One half truth in your statement is that “neocons”, with respect to Iraq, were NOT joined by many other Conservatives in that position. That’s false, they were. Thus, whether or not “neocons” took that position, it had broad enough Conservative support to belie the claim that it was NOTHING BUT a “neocon” position.

The other half-truth in your statement is the mistake, the error, that such a position was taken, by “neocons” or anyone else as a unilateral, universal “policy position” that ought to be taken, no matter what, without regard to context. It never was.


42 posted on 12/06/2010 11:39:20 AM PST by Wuli
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To: wolfman23601

Yep.


43 posted on 12/06/2010 11:39:31 AM PST by Conservative Tsunami
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To: TheBigIf

You forgot that libertarians all want to eat small children and mandate heroin injections, too.
“Those who fear libertarians fear themselves.”


44 posted on 12/06/2010 11:42:46 AM PST by Elwood P. Doud (America, you voted for a negro socialist with an Islamic name - so why act surprised?)
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To: TheBigIf
Saddam Hussein was a serious threat to this nation and the war in Iraq has been necessary and only the future though of course will tell what is and what is not worth it.

The Verdict is in right now.

Epic Fail. NOT worth it. On all counts.

Guess what? China has been a "threat" to us for decades and we pulled no trigger; As was the USSR. Cuba. North Korea. Iran. And now Venezuela.

45 posted on 12/06/2010 11:43:35 AM PST by Conservative Tsunami
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To: Conservative Tsunami

Germany was Nazi, and Japan was just as bad.

Through years of rebuilding Iraq and Afghanistan there is a tactical reason, to butress them (and contain) an expansionist Iran.

Nationbuilding in Japan and Germany was un-Constitutional?

What provisions of the U.S. Constitution forbids it?

This should be interesting........


46 posted on 12/06/2010 11:45:41 AM PST by allmendream (Tea Party did not send the GOP to D.C. to negotiate the terms of our surrender to socialism.)
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To: TheBigIf; wolfman23601
So then I guess you agree with the Paulites and other so-called conservatives who throw around the ‘neo-con’ label that Iran has a right to nuclear weapons and is no threat to us?

Don't change the course of the debate by attempting to smear someone as a "Paulite."

The fact is 0bama had a chance to change the dynamics of the recent elections in Iran - he chose to support Ahmadinejad instead. It's no secret Iran has been working on Uranium enrichment for years; We even helped that nut in N. Korea with his nuke projects.

You can NOT stop countries from developing nukes at this point in time. Well, you can - at the risk of launching WWIII.

47 posted on 12/06/2010 11:49:05 AM PST by Conservative Tsunami
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To: allmendream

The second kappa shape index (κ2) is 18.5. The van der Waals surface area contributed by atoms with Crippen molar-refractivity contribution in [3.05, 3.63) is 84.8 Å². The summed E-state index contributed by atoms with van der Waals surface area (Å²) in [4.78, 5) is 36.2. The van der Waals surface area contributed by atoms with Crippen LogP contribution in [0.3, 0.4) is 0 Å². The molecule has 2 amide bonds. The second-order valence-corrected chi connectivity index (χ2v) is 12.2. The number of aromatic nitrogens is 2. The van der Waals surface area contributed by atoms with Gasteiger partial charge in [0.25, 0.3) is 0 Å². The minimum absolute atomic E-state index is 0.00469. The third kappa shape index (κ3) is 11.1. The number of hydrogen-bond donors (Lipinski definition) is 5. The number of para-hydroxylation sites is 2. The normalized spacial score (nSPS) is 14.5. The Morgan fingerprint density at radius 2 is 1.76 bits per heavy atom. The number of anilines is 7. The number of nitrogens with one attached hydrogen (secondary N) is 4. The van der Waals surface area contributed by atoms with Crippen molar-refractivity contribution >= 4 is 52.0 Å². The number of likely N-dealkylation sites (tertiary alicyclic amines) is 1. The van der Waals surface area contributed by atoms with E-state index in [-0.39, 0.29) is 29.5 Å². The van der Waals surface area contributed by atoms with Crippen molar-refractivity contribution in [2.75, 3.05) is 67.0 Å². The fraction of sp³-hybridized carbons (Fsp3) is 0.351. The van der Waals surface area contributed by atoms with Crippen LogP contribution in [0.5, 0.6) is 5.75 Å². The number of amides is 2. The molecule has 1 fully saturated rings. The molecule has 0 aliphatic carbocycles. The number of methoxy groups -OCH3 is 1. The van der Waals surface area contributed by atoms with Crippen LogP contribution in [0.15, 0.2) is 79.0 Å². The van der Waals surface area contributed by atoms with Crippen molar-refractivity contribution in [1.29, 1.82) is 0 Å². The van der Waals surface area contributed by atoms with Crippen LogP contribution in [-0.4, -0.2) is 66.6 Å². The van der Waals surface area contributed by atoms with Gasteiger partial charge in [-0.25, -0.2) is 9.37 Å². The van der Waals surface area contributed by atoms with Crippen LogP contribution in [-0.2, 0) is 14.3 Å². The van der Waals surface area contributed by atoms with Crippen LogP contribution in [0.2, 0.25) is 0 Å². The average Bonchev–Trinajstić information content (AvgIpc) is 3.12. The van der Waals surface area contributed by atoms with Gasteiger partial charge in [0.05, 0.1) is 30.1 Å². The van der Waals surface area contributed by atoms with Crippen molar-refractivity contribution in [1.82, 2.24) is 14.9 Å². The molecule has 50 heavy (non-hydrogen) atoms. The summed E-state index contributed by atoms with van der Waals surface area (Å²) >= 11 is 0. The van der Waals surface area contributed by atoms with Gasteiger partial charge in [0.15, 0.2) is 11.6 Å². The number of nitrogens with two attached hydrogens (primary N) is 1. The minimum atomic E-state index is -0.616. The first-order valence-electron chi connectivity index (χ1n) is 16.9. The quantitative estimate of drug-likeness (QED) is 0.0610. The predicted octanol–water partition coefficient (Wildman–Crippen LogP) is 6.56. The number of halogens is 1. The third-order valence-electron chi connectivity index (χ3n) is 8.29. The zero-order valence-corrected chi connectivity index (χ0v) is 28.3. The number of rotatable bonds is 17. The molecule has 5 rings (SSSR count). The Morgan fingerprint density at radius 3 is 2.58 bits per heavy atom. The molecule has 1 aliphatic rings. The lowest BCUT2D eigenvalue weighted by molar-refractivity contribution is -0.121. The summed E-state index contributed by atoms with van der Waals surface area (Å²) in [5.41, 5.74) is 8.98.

Germany was Nazi, and Japan was just as bad.

As "bad" as the 1400 years of Cultist Islam as a constant marauder of ALL things, places, and persons? *eyeball roll*

Germany - the home of Luther - was a Christian nation gone awry. Japan's own leadership led them astray as well.

OTOH, no Muslim nation (or tribe) can be converted against their will to be "Democratic." THAT, my misguided friend is a pipe-dream worthy of Cheech and Chong.

Nationbuilding in Japan and Germany was un-Constitutional? What provisions of the U.S. Constitution forbids it? This should be interesting........

You realize "declarations of war" are constitutional, right? By the consent of Congress.

Moreover, you mean to say the US Constitution obligates the US military and US taxpayers to finance, bleed for, and "Nation Build" foreign countries?

In your dreams, pal. LMAO.

If it were up to YOU, we'd be "Nation Building" the entire continent of Africa, the rest of Asia, and South America.

48 posted on 12/06/2010 11:58:03 AM PST by Conservative Tsunami
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To: US Navy Vet
Most(not all) Neo-Cons are nothing but BAD news and are by-in-large inside-the-beltway elitists and academics.

This is true.

49 posted on 12/06/2010 11:59:19 AM PST by Conservative Tsunami
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To: marron

A good summary to which I would add a point or two. When Russell Kirk (an Edmund Burkian conservative — hardly an ex-lefty) gained promeanance in the mid-fifties from his work “The Conservative Mind” and was part of the new group writing for Buckley, hw was call a Neo-Conservative by the America-First / Robert Taft crowd from the 30s and 40s.

The ex-Communist that was also hired by Buckley that most deserved the appelation of Neo-Con was Frank Meyer, an ex-communist who saw himself as a libertarian.
Good article:
http://www.intellectualconservative.com/article2751.html

But, even the Old Whig, classical liberal, Irving Kristol came to be called a Neo-Con. Russell Kirk (hardly in line with Kristol) wrote a defense and asked something along the line of “if they are at bottom an Old Whig as opposed to a rationalistic New Whig aren’t thay all just part of the conservative tradition?”

The Neo-Con’s of the Reagan to Bush 43 era were more about exporting Democracy as a manner of making the world safe for our republic — pragmitists all. Here we have Bill Kristol etc. Again, the Jewish heritage element plays too big a part in the description.

I have an old factoid. Who was Ron Paul’s later famous chief of staff when he was first in congress?


50 posted on 12/06/2010 12:05:04 PM PST by KC Burke